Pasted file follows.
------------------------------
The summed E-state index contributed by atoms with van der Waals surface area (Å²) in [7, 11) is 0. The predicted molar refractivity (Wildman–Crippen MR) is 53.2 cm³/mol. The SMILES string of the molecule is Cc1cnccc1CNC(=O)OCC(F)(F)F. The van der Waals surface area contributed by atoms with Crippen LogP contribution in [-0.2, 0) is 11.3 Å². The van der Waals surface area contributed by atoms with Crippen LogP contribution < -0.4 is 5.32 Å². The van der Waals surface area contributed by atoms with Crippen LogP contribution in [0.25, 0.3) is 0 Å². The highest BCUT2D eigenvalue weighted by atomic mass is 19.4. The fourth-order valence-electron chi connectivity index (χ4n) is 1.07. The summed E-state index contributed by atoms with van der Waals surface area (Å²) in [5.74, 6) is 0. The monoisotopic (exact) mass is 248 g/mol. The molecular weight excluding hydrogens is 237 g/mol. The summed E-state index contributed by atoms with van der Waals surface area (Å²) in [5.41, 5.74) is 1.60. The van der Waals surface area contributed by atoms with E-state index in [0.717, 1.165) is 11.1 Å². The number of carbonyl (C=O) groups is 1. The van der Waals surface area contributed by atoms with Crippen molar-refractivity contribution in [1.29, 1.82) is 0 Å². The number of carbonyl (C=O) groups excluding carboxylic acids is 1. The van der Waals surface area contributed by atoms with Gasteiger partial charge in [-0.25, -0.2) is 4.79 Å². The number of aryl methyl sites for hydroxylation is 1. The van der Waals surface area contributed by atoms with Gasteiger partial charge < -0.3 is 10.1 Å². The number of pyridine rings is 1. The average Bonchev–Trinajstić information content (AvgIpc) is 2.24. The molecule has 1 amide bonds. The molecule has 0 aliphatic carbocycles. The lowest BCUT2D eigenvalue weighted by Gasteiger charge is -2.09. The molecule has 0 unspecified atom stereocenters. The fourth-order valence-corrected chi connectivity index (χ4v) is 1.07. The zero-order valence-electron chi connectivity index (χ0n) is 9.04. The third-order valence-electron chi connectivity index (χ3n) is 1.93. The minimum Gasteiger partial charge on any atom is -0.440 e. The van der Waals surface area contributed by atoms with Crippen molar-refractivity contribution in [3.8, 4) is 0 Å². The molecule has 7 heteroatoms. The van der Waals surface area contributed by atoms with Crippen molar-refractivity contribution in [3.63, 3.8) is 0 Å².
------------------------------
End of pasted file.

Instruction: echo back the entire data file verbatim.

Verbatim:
The summed E-state index contributed by atoms with van der Waals surface area (Å²) in [7, 11) is 0. The predicted molar refractivity (Wildman–Crippen MR) is 53.2 cm³/mol. The SMILES string of the molecule is Cc1cnccc1CNC(=O)OCC(F)(F)F. The van der Waals surface area contributed by atoms with Crippen LogP contribution in [-0.2, 0) is 11.3 Å². The van der Waals surface area contributed by atoms with Crippen LogP contribution < -0.4 is 5.32 Å². The van der Waals surface area contributed by atoms with Crippen LogP contribution in [0.25, 0.3) is 0 Å². The highest BCUT2D eigenvalue weighted by atomic mass is 19.4. The fourth-order valence-electron chi connectivity index (χ4n) is 1.07. The summed E-state index contributed by atoms with van der Waals surface area (Å²) in [5.74, 6) is 0. The monoisotopic (exact) mass is 248 g/mol. The molecular weight excluding hydrogens is 237 g/mol. The summed E-state index contributed by atoms with van der Waals surface area (Å²) in [5.41, 5.74) is 1.60. The van der Waals surface area contributed by atoms with E-state index in [0.717, 1.165) is 11.1 Å². The number of carbonyl (C=O) groups is 1. The van der Waals surface area contributed by atoms with Crippen molar-refractivity contribution in [1.29, 1.82) is 0 Å². The number of carbonyl (C=O) groups excluding carboxylic acids is 1. The van der Waals surface area contributed by atoms with Gasteiger partial charge in [-0.25, -0.2) is 4.79 Å². The number of aryl methyl sites for hydroxylation is 1. The van der Waals surface area contributed by atoms with Gasteiger partial charge < -0.3 is 10.1 Å². The number of pyridine rings is 1. The average Bonchev–Trinajstić information content (AvgIpc) is 2.24. The molecule has 1 amide bonds. The molecule has 0 aliphatic carbocycles. The lowest BCUT2D eigenvalue weighted by Gasteiger charge is -2.09. The molecule has 0 unspecified atom stereocenters. The fourth-order valence-corrected chi connectivity index (χ4v) is 1.07. The zero-order valence-electron chi connectivity index (χ0n) is 9.04. The third-order valence-electron chi connectivity index (χ3n) is 1.93. The minimum Gasteiger partial charge on any atom is -0.440 e. The van der Waals surface area contributed by atoms with Crippen molar-refractivity contribution in [3.8, 4) is 0 Å². The molecule has 7 heteroatoms. The van der Waals surface area contributed by atoms with Crippen molar-refractivity contribution in [3.63, 3.8) is 0 Å².